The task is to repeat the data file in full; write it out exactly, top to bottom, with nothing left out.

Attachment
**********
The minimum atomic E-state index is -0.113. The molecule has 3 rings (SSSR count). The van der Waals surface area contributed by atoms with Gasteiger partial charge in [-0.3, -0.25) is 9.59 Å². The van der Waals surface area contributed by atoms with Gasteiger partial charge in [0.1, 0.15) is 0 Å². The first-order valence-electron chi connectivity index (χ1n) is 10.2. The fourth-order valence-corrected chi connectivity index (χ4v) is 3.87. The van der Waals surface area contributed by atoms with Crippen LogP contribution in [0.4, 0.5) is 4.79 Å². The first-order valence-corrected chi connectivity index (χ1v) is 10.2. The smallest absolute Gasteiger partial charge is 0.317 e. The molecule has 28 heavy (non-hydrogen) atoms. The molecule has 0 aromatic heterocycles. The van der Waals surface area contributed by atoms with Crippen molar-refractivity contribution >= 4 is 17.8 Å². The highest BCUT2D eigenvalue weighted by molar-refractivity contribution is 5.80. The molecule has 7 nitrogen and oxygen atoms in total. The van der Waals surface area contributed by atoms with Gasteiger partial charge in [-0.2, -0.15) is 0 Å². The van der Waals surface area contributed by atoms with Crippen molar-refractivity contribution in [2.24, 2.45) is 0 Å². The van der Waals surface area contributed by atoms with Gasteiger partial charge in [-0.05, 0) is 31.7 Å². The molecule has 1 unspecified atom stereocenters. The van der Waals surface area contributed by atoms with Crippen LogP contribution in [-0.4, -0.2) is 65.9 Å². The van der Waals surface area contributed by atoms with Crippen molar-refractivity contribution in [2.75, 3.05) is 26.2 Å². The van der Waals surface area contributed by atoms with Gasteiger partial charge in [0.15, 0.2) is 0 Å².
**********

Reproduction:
The minimum atomic E-state index is -0.113. The molecule has 3 rings (SSSR count). The van der Waals surface area contributed by atoms with Gasteiger partial charge in [-0.3, -0.25) is 9.59 Å². The van der Waals surface area contributed by atoms with Gasteiger partial charge in [0.1, 0.15) is 0 Å². The first-order valence-electron chi connectivity index (χ1n) is 10.2. The fourth-order valence-corrected chi connectivity index (χ4v) is 3.87. The van der Waals surface area contributed by atoms with Crippen LogP contribution in [0.4, 0.5) is 4.79 Å². The first-order valence-corrected chi connectivity index (χ1v) is 10.2. The smallest absolute Gasteiger partial charge is 0.317 e. The molecule has 28 heavy (non-hydrogen) atoms. The molecule has 0 aromatic heterocycles. The van der Waals surface area contributed by atoms with Crippen molar-refractivity contribution >= 4 is 17.8 Å². The highest BCUT2D eigenvalue weighted by molar-refractivity contribution is 5.80. The molecule has 7 nitrogen and oxygen atoms in total. The van der Waals surface area contributed by atoms with Gasteiger partial charge in [-0.2, -0.15) is 0 Å². The van der Waals surface area contributed by atoms with Crippen molar-refractivity contribution in [2.24, 2.45) is 0 Å². The van der Waals surface area contributed by atoms with Gasteiger partial charge in [-0.05, 0) is 31.7 Å². The molecule has 1 unspecified atom stereocenters. The van der Waals surface area contributed by atoms with Crippen LogP contribution in [-0.4, -0.2) is 65.9 Å². The van der Waals surface area contributed by atoms with Crippen molar-refractivity contribution in [2.75, 3.05) is 26.2 Å². The van der Waals surface area contributed by atoms with Gasteiger partial charge in [0.15, 0.2) is 0 Å².